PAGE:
I’m Back – part 2

On  October 17, 2021, after a long absence from blogging, I posted “I’m Back” a piece about my experience with severe illness.  Unfortunately, I wasn’t back for long. For several months, I have been undergoing chemotherapy for multiple myeloma, an uncurable blood cancer.  Multiple health issues, from infections to general weakness, to lack of appetite and inability to taste whatever I could make myself eat, to unstable blood sugar made life miserable. Build up in fluids required tight velcro stockings on my legs. I fell, hard, five times, once flat on my back on a concrete driveway. My son became a pro in getting me back on my feet after watching the EMTs pick me up using a sheet.  One of the most unusual issues was that I couldn’t read; I knew what the words were but just couldn’t make sense of what they were telling me. The worst symptoms were a debilitating and constant dizziness and times of mental confusion.

To counteract some of these side effects, I had several changes in medication, to no avail.  Finally early in January my cancer doctor took away a pill that was part of a cocktail of medication making up the chemotherapy. He explained that while this would weaken the effect of the chemo, the injection of medication I get would still be effective.  Since the two pages that listed the side effects of this medication included “extreme dizziness” and “confusion,” this pill was my top candidate for causing these problems. I was right. After about three weeks without the pill, the dizziness wafted away, as did the confusion. My son celebrated by claiming, “We’ve got mom back.”

I was happy to be back!  However, there is still a chance that the chemo will have to be stopped.  One number in the test results is getting worse; if that continues, it means the chemo is ineffective and will end.  The doctor said there are “more things we can try” if that happens.  My mind heard, “and more horrible side effects to be endured.”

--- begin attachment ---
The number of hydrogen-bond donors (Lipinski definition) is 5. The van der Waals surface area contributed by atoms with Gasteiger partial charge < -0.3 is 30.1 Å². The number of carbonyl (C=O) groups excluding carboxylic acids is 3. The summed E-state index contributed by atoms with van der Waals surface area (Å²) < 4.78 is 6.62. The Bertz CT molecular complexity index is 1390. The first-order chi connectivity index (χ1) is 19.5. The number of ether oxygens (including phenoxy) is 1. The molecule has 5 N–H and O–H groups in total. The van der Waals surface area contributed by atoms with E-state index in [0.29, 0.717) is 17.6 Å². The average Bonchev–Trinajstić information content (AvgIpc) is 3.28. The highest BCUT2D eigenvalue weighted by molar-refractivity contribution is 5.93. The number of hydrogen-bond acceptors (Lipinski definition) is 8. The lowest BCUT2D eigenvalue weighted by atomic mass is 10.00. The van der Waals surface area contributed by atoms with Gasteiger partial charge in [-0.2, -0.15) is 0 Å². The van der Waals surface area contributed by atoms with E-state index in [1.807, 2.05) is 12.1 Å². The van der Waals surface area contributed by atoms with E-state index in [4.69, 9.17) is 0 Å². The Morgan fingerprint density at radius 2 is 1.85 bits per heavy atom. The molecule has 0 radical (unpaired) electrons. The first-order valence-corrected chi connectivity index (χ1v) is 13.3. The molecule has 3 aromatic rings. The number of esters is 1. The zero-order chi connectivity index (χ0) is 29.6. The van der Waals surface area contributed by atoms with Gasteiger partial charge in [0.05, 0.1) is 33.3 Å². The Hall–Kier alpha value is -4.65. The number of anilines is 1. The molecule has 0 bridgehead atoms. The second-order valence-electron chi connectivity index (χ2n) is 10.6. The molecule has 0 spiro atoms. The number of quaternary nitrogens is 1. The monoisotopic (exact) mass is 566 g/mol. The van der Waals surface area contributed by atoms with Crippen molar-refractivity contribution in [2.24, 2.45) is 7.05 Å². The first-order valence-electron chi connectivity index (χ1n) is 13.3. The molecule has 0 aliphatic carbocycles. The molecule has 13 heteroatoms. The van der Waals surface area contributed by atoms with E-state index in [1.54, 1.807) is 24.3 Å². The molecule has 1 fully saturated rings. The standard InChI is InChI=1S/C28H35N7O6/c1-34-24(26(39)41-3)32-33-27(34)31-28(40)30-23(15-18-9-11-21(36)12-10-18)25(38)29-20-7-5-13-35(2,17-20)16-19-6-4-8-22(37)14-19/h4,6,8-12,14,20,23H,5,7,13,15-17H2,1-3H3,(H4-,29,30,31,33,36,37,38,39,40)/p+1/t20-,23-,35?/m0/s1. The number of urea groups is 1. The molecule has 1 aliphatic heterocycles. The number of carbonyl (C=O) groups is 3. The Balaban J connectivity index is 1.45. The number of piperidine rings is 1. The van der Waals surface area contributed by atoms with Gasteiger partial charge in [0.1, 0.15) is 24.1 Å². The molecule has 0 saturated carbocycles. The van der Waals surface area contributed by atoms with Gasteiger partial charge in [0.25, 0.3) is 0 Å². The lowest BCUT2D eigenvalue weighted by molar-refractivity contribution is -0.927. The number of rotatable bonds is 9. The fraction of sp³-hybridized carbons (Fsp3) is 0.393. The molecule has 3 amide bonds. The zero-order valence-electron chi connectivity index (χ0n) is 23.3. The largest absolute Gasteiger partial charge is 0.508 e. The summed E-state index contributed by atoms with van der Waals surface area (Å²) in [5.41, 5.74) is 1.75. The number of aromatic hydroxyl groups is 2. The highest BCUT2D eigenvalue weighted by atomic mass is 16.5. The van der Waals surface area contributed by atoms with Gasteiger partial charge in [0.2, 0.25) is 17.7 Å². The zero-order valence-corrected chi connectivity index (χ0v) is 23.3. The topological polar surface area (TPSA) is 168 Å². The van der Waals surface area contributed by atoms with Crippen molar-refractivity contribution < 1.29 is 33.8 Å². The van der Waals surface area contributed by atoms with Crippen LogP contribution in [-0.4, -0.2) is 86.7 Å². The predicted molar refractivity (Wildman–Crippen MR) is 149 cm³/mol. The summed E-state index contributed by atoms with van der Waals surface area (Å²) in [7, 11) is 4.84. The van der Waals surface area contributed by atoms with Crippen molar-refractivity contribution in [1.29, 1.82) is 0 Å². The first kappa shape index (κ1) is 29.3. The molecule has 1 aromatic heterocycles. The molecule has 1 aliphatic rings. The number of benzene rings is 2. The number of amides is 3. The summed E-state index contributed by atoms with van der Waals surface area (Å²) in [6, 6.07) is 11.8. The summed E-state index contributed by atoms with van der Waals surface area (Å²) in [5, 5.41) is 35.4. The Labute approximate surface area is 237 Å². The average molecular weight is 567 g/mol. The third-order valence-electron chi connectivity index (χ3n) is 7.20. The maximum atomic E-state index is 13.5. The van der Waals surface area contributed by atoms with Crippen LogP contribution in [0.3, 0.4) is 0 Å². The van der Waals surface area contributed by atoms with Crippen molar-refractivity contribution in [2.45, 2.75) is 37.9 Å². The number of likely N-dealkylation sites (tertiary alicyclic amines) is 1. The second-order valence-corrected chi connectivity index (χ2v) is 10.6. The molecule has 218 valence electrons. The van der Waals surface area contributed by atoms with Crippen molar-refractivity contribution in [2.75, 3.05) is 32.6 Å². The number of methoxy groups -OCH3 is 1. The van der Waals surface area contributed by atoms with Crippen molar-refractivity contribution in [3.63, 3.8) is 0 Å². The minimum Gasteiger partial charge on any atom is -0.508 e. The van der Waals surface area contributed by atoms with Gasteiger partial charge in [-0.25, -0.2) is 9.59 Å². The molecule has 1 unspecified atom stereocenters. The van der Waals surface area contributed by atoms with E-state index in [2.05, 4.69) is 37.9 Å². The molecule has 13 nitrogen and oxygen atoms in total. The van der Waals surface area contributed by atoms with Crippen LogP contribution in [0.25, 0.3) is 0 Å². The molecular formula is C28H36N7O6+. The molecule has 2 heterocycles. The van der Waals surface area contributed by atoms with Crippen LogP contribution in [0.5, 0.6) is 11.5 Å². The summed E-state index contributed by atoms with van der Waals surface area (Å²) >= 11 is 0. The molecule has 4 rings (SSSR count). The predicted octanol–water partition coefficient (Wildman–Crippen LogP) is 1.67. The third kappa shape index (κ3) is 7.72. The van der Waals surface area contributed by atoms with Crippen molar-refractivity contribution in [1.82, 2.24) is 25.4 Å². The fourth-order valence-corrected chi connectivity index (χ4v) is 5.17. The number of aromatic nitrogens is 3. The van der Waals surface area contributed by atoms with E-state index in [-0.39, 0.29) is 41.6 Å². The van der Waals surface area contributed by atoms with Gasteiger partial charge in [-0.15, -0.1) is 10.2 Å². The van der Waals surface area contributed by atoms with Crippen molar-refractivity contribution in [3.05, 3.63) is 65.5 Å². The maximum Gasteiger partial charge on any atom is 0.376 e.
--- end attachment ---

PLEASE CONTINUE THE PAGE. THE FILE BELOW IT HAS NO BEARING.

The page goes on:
In my first “I’m Back,” I wrote about how my life was full of gratitude.  It still is, perhaps more than ever!  But recently I read a chapter in the book Following the Call, Living the Sermon on the Mount Together, a compilation of writings on the meaning of the Sermon on the Mount by  dozens of people, gathered by Charles E. Moore and published by Plough Publishing House.  This piece, written by Philip Yancy, quoted a list of the “advantages” to being poor by Monika Hellwig. Here are a few of those advantages: realizing you are in need of redemption; understanding your dependence on God and on one another; being able to distinguish between necessities and luxuries, being able to wait because you have acquired a “dogged patience” born of constant dependence.

I read the entire list of the advantages of poverty several times in the next few days and realized that the same advantages can be found and appreciated by people who are sick. Severe and prolonged illness can result in a grateful acceptance of medication, of treatment, and of a doctor’s words caring words.  It can cultivate an appreciation of the days that are still left.  It can teach us to cherish the friends and family who steadfastly care for and about us. Illness can bring joy in a card or note, in a phone call, a text, or a visit – a  joy that can last for days.  It can foster an ability to “wait and see,” to live the proverbial “one day at a time,” to be calm in the face of bad news.